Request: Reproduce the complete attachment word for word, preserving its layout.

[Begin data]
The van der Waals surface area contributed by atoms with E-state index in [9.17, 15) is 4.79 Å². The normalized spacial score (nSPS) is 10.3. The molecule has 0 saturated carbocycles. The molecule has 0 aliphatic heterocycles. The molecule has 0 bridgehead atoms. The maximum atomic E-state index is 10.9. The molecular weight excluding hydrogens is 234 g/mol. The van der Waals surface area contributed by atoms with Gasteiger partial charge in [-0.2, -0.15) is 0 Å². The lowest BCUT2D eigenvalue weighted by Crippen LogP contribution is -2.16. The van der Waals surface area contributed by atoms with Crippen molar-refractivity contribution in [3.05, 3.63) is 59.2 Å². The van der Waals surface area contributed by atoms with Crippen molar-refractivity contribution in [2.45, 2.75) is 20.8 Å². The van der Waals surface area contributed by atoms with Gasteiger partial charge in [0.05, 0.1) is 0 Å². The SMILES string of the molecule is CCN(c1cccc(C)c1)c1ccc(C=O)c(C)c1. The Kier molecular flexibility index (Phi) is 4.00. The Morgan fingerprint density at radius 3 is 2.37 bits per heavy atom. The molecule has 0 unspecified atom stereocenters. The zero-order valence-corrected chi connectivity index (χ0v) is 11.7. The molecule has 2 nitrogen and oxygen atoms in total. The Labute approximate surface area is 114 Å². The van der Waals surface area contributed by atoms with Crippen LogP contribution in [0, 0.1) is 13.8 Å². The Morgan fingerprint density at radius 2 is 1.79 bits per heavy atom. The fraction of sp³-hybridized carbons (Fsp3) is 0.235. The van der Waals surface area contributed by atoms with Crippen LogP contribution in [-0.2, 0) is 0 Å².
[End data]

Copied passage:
The van der Waals surface area contributed by atoms with E-state index in [9.17, 15) is 4.79 Å². The normalized spacial score (nSPS) is 10.3. The molecule has 0 saturated carbocycles. The molecule has 0 aliphatic heterocycles. The molecule has 0 bridgehead atoms. The maximum atomic E-state index is 10.9. The molecular weight excluding hydrogens is 234 g/mol. The van der Waals surface area contributed by atoms with Gasteiger partial charge in [-0.2, -0.15) is 0 Å². The lowest BCUT2D eigenvalue weighted by Crippen LogP contribution is -2.16. The van der Waals surface area contributed by atoms with Crippen molar-refractivity contribution in [3.05, 3.63) is 59.2 Å². The van der Waals surface area contributed by atoms with Crippen molar-refractivity contribution in [2.45, 2.75) is 20.8 Å². The van der Waals surface area contributed by atoms with Gasteiger partial charge in [0.05, 0.1) is 0 Å². The SMILES string of the molecule is CCN(c1cccc(C)c1)c1ccc(C=O)c(C)c1. The Kier molecular flexibility index (Phi) is 4.00. The Morgan fingerprint density at radius 3 is 2.37 bits per heavy atom. The molecule has 0 unspecified atom stereocenters. The zero-order valence-corrected chi connectivity index (χ0v) is 11.7. The molecule has 2 nitrogen and oxygen atoms in total. The Labute approximate surface area is 114 Å². The van der Waals surface area contributed by atoms with Crippen LogP contribution in [0, 0.1) is 13.8 Å². The Morgan fingerprint density at radius 2 is 1.79 bits per heavy atom. The fraction of sp³-hybridized carbons (Fsp3) is 0.235. The van der Waals surface area contributed by atoms with Crippen LogP contribution in [-0.2, 0) is 0 Å².